Judt, who died of Lou Gehrig's disease last year, argues that Camus presented an important moral touchstone for French, and wider western society.  While many of Camus' philosophical works were not particularly well regarded, his novels and World War II era journalism, appearing largely in the underground newspapers Résistance and Combat, while Camus was active in the French underground, have helped to inform the moral sense of much of post-war Europe.  Camus' moral clarity in the face of fascism, colonialism and other pressing issues catapulted him to a position of preeminence in French society.  Judt argues that, despite the erosion of Camus' stature within French literary circles over the second half of the 20th century, the surprise success in the publication of his incomplete, autobiographical novel The First Man in the early 1990s (at the hight of the decadent and corrupt Mitterrand years) spoke to a long-standing need for moral guidance. Thus Camus, in some way returned from the grave to reignite the fires of moral leftism, much as Hessel, now in his late 90s has again done so.

France, however, is a country, that while at times growing complacent has never fully lost its revolutionary zeal.  The public sector unions remain strong in France and frequent strikes prevent the impingement of basic rights, liberties and Social Democratic tendencies in such a way that France, despite well-over a decade of Conservative control, and the rise of the far-right in the form of the odious Jean-Marie Le Pen has never lost its residual leftist resonance.  Indeed, the French Revolutionary ideals of liberté, egalité, fraternité  have never become watered-down platitudes in the same way the Democratic constructions of the American republic have been.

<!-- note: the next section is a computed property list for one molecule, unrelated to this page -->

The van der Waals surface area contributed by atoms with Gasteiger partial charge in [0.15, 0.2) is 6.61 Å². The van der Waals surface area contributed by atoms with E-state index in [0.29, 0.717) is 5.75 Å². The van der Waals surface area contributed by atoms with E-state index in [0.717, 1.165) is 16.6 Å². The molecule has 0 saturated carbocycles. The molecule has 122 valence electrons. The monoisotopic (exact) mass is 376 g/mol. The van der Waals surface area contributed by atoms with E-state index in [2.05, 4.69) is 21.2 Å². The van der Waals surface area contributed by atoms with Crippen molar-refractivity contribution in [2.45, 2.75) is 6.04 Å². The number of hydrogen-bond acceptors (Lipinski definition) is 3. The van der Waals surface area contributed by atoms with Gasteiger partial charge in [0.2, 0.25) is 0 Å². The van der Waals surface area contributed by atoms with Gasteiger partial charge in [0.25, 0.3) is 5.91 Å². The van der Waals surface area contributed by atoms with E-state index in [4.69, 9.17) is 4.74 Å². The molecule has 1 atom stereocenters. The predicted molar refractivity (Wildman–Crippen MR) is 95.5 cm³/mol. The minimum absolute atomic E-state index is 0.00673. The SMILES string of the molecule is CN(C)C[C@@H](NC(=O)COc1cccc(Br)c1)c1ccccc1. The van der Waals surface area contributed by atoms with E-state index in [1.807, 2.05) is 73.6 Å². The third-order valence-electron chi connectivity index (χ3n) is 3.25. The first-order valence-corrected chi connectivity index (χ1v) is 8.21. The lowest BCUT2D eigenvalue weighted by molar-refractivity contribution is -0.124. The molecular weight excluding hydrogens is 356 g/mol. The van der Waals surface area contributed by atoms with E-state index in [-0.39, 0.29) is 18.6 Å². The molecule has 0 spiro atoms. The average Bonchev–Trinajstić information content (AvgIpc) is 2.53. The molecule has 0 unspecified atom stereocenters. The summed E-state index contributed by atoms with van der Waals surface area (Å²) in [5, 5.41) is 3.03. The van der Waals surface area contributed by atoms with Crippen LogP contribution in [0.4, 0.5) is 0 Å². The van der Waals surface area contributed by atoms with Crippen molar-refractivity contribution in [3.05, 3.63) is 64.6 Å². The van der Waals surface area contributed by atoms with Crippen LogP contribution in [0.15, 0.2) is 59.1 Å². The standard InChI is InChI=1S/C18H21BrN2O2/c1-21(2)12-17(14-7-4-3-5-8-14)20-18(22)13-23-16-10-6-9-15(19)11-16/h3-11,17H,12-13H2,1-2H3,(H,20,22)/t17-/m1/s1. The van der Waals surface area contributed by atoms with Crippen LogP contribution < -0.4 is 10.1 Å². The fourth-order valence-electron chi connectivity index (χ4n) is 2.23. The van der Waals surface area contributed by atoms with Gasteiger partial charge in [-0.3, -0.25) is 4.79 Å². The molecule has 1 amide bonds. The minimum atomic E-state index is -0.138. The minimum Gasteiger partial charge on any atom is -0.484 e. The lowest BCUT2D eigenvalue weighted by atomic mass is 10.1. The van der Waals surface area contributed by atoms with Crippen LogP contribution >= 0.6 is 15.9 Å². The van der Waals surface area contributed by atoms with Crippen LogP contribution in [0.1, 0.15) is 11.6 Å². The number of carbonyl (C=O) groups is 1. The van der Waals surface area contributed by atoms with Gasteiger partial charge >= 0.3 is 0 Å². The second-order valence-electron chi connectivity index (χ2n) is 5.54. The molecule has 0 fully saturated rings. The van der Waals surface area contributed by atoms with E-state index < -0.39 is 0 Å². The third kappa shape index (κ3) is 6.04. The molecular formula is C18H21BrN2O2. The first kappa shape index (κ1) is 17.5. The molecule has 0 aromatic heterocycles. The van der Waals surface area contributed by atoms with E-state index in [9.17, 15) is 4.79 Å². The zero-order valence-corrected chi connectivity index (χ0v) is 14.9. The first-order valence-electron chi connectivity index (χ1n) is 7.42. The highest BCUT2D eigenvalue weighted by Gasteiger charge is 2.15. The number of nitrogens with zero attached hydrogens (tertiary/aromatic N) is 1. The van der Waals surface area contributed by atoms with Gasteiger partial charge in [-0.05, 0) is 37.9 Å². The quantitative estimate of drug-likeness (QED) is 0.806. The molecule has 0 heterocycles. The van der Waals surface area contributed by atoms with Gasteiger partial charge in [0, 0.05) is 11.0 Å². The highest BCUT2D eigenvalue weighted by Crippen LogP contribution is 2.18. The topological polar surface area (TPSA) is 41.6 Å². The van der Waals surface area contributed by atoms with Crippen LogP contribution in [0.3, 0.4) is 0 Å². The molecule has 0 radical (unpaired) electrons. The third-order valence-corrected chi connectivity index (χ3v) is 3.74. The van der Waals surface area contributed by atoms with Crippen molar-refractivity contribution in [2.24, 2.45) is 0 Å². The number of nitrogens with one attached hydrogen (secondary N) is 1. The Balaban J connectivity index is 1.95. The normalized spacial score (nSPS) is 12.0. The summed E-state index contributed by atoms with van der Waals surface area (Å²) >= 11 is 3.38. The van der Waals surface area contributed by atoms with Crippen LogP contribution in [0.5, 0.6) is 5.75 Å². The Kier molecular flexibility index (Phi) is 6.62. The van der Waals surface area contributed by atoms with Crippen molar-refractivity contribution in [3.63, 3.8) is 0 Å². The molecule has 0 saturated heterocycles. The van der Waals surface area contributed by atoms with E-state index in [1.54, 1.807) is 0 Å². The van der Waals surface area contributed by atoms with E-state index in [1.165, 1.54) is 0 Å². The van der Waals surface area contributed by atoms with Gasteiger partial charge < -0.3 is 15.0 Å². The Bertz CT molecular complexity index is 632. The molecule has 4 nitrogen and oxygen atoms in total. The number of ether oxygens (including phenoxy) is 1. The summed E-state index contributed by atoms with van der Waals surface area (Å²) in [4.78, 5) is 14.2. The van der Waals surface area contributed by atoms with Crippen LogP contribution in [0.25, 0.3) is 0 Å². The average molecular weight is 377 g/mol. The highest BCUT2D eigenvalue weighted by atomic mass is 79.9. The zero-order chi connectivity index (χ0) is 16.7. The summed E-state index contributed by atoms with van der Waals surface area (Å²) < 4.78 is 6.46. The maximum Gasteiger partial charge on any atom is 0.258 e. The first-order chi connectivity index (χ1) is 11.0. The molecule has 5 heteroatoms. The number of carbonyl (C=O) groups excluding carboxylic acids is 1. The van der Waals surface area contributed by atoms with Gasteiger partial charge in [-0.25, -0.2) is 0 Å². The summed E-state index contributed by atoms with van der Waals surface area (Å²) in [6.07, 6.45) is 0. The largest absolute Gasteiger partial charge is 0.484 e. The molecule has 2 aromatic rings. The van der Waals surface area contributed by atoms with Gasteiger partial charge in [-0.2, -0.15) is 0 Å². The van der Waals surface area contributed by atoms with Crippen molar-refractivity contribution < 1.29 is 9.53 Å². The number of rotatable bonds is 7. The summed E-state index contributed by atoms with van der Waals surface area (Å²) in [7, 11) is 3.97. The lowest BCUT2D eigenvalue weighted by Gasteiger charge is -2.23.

The Fifth Republic has not always embodied those ideals: the deportation of the Roma - a source of supreme injustice and anguish noted by Hessel - a clear example of failing to live in accordance with them.  Despite this, the basic provision of health, education and public services for a population must be tantamount within a just society.  These are all ideals traditionally of the left, with Social Democracy being the great social compromise created by the World War II generation as a means of preventing the collapse of civil society that led to that war and its inhuman cruelties.  These institutions are currently what are under attack by the right and remain, to my mind, things worth fighting for.